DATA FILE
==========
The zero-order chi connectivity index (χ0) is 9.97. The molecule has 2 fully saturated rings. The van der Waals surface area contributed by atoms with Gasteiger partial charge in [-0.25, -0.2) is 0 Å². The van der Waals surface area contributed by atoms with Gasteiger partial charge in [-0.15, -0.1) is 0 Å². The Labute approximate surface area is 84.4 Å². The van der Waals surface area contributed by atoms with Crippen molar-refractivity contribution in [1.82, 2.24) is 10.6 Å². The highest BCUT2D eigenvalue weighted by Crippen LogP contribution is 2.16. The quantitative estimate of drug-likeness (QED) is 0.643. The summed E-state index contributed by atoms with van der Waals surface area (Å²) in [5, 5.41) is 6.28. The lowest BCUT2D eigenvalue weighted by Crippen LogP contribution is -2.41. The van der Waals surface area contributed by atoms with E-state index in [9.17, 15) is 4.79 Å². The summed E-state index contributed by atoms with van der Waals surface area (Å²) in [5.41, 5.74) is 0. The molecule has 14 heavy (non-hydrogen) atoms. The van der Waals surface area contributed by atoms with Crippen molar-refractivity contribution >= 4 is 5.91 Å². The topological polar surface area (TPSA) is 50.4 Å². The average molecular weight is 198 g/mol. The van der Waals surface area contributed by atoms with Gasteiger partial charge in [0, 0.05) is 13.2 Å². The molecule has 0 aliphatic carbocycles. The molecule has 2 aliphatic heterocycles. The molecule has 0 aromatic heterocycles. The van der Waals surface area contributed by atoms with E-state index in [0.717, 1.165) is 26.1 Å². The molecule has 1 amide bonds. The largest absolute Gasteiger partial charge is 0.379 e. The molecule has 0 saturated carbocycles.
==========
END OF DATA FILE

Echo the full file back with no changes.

The zero-order chi connectivity index (χ0) is 9.97. The molecule has 2 fully saturated rings. The van der Waals surface area contributed by atoms with Gasteiger partial charge in [-0.25, -0.2) is 0 Å². The van der Waals surface area contributed by atoms with Gasteiger partial charge in [-0.15, -0.1) is 0 Å². The Labute approximate surface area is 84.4 Å². The van der Waals surface area contributed by atoms with Crippen molar-refractivity contribution in [1.82, 2.24) is 10.6 Å². The highest BCUT2D eigenvalue weighted by Crippen LogP contribution is 2.16. The quantitative estimate of drug-likeness (QED) is 0.643. The summed E-state index contributed by atoms with van der Waals surface area (Å²) in [5, 5.41) is 6.28. The lowest BCUT2D eigenvalue weighted by Crippen LogP contribution is -2.41. The van der Waals surface area contributed by atoms with E-state index in [9.17, 15) is 4.79 Å². The summed E-state index contributed by atoms with van der Waals surface area (Å²) in [5.41, 5.74) is 0. The molecule has 14 heavy (non-hydrogen) atoms. The van der Waals surface area contributed by atoms with Crippen molar-refractivity contribution >= 4 is 5.91 Å². The topological polar surface area (TPSA) is 50.4 Å². The average molecular weight is 198 g/mol. The van der Waals surface area contributed by atoms with Gasteiger partial charge in [0, 0.05) is 13.2 Å². The molecule has 0 aliphatic carbocycles. The molecule has 2 aliphatic heterocycles. The molecule has 0 aromatic heterocycles. The van der Waals surface area contributed by atoms with E-state index in [0.717, 1.165) is 26.1 Å². The molecule has 1 amide bonds. The largest absolute Gasteiger partial charge is 0.379 e. The molecule has 0 saturated carbocycles.